“When you have a product that’s sealed in a jar, it works out,” says Linen, about his unique approach to baking cakes in a jar. “[COVID] has actually been good for my business.”
Orders across the country have skyrocketed, so much so that he’s working harder than ever to keep up with demand.
Social distancing creates an opportunity for for ‘social fitnessing’
Pereira also had to adjust his business model to accommodate online workout rather than in-person engagement. A new business owner, Pereira’s gym was only open for three weeks when COVID-19 shut him down.
While he had prepared financially for any potential setback, he knew it was going to be tough to maintain a client base since personal training relies heavily on one-on-one contact with clients.
“The first step was to engage our clients and keep them motivated,” Pereira says. He decided to open his studio to what he calls “social fitnessing” — providing a space for area trainers and instructors to craft online fitness videos.
“This allowed people all over the country to take advantage of virtual workouts,” he says. Pereira also sold FENIX-branded workout kits with fitness equipment during the shutdown, seizing an opportunity when home-gym equipment was hard to find online.
He gave the proceeds from the workout kits to a local hospital and first responders.
3. Putting safety first
“We had to change the narrative of going back to the gym,” Pereira says of finally being allowed to reopen in early July.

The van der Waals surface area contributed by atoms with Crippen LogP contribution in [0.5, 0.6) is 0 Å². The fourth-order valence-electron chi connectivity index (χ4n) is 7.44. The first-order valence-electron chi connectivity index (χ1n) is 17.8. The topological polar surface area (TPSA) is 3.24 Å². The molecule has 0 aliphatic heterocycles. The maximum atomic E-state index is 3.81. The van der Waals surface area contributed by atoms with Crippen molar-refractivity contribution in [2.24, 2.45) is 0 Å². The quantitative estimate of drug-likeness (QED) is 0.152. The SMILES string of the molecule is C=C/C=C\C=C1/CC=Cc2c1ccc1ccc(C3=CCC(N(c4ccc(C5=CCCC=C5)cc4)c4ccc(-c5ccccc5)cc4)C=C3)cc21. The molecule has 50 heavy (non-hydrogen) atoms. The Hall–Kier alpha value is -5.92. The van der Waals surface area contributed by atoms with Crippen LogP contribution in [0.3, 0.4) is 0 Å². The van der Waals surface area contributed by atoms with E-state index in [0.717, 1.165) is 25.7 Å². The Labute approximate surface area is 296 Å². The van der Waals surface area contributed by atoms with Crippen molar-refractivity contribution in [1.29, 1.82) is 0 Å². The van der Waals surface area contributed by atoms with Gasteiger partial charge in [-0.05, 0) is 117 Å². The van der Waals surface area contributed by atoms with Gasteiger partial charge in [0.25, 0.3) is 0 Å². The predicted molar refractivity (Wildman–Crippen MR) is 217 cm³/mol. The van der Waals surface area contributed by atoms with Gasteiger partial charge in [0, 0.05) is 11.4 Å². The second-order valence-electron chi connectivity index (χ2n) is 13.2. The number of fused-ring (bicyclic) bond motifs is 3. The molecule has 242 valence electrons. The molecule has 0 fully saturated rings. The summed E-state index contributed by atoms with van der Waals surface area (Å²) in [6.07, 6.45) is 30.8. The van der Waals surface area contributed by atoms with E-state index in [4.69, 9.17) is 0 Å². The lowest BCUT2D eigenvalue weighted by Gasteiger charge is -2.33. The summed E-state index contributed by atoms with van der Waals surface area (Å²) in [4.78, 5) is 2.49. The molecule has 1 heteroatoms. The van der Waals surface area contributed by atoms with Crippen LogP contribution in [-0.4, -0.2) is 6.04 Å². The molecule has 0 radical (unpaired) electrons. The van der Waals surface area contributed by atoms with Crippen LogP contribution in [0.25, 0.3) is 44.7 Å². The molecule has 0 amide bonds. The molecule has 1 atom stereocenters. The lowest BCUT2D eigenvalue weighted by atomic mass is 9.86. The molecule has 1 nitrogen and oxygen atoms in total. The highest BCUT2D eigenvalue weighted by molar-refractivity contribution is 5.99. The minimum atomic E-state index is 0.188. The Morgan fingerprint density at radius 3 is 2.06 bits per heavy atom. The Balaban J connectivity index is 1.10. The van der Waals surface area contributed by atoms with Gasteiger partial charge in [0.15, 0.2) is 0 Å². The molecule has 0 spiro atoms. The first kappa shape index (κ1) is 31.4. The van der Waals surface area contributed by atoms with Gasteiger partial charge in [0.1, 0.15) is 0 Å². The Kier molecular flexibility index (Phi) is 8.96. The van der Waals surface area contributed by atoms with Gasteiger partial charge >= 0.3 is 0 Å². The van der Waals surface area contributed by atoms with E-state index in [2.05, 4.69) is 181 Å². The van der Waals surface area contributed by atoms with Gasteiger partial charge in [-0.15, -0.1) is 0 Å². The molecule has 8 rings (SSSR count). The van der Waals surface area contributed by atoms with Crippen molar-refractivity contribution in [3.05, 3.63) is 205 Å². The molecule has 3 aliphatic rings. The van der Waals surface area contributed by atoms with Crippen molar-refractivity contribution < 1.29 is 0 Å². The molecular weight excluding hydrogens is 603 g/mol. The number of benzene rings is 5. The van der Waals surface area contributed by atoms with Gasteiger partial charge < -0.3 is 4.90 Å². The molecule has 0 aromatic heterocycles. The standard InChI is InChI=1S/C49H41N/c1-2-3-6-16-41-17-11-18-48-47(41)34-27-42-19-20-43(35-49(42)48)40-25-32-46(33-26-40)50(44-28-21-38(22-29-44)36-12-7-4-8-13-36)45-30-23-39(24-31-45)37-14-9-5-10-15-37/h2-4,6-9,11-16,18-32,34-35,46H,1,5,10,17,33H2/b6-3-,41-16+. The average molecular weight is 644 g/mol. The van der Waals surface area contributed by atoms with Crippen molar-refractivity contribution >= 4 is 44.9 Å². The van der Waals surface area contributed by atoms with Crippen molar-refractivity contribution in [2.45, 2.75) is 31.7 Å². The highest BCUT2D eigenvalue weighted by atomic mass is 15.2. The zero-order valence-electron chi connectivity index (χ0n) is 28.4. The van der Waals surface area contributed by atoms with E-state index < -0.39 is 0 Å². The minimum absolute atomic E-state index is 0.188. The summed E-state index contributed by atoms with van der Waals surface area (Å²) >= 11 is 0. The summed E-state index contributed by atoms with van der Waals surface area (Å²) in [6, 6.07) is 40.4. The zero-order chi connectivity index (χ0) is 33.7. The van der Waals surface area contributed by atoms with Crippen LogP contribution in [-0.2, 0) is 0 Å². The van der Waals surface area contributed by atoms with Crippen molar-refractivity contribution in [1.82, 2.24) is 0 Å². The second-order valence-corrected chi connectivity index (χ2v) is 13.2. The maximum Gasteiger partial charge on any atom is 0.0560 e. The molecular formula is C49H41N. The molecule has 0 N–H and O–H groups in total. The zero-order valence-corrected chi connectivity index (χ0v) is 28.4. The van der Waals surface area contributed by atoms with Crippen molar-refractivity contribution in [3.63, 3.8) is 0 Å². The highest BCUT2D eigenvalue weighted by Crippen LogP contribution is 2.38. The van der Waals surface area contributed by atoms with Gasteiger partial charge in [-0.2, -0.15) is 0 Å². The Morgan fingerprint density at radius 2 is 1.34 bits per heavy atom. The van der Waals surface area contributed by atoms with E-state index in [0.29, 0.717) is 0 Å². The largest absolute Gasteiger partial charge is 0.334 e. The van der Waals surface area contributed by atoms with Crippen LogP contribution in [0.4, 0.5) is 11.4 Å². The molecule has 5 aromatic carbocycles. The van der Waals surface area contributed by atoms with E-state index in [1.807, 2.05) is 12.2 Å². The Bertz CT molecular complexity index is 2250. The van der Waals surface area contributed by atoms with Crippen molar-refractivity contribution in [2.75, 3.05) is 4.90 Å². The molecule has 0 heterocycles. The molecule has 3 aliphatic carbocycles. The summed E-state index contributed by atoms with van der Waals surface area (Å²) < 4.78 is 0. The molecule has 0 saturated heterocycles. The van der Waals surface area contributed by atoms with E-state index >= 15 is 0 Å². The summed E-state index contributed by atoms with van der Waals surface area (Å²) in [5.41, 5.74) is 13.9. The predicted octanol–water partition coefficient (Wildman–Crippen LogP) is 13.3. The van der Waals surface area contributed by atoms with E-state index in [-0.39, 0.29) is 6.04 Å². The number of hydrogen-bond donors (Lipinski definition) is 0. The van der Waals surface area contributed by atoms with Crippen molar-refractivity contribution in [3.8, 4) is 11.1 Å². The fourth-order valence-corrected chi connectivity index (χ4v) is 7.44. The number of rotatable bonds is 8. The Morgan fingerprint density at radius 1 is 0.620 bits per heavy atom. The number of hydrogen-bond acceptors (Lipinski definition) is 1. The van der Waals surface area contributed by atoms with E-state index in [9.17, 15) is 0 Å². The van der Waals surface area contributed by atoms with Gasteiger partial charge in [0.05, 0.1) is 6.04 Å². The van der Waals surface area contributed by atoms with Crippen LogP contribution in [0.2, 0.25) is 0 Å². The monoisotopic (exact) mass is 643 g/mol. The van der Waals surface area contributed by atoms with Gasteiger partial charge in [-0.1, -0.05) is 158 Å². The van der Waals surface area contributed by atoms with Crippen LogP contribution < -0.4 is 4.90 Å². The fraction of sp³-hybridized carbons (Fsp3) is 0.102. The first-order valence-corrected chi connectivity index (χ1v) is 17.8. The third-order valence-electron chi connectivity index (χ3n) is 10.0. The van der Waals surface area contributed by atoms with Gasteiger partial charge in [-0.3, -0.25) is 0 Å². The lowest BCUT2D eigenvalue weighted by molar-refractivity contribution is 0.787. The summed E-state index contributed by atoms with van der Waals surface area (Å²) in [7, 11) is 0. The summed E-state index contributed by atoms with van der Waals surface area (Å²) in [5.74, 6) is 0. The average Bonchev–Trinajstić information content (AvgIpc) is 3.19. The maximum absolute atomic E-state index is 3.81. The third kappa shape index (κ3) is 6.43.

As with all four small business owner panelists, Pereira had to make safety a top priority. When clients come off the elevators into his studio, they have to have their temperatures taken. Then it’s straight to hand washing and putting masks on before hitting the gym floor. Pereira’s trainers also clean and sanitize equipment after each workout session.
Before the crisis, FENIX had nine personal trainers and a physical therapist, but for now Pereira is only allowing three in the studio at a time.
“We used to do 150 to 200 sessions a week,” he says. “Now we’re operating at a third of capacity.”
Building a culture of safety
Burns has also introduced new procedures on the job for his construction contracting business. When he and his subcontractors are working in a customer’s house, there can be no more than four people in the residence at a time, and everyone has to wear masks and sanitize.
“We have exhaust fans turned on in every room where someone is working,” he says. “We don’t want to get sick, and we don’t want to get anybody else sick. We’re taking precautions to keep us working and keep everybody safe at the same time.”
Across the board, small business owners feel they can’t be as hands-on with their customers as in the past.
Jimenez says that she and her husband now set appointments for customers at their graphic design business instead of just letting them walk into the shop. But she sees the silver lining: “It’s actually helping our process, as it makes our workflow way easier.”
Ultimately, adaptability is the key to surviving any business crisis. Pereira has certainly expanded his fitness offerings in ways he never expected as a result of COVID-19.
“You can scale so much more with the online presence,” he says. But his biggest piece of advice for weathering the current storm?
“Engage with customers in a different way,” he says. “Can you go deeper? Can you provide other resources?”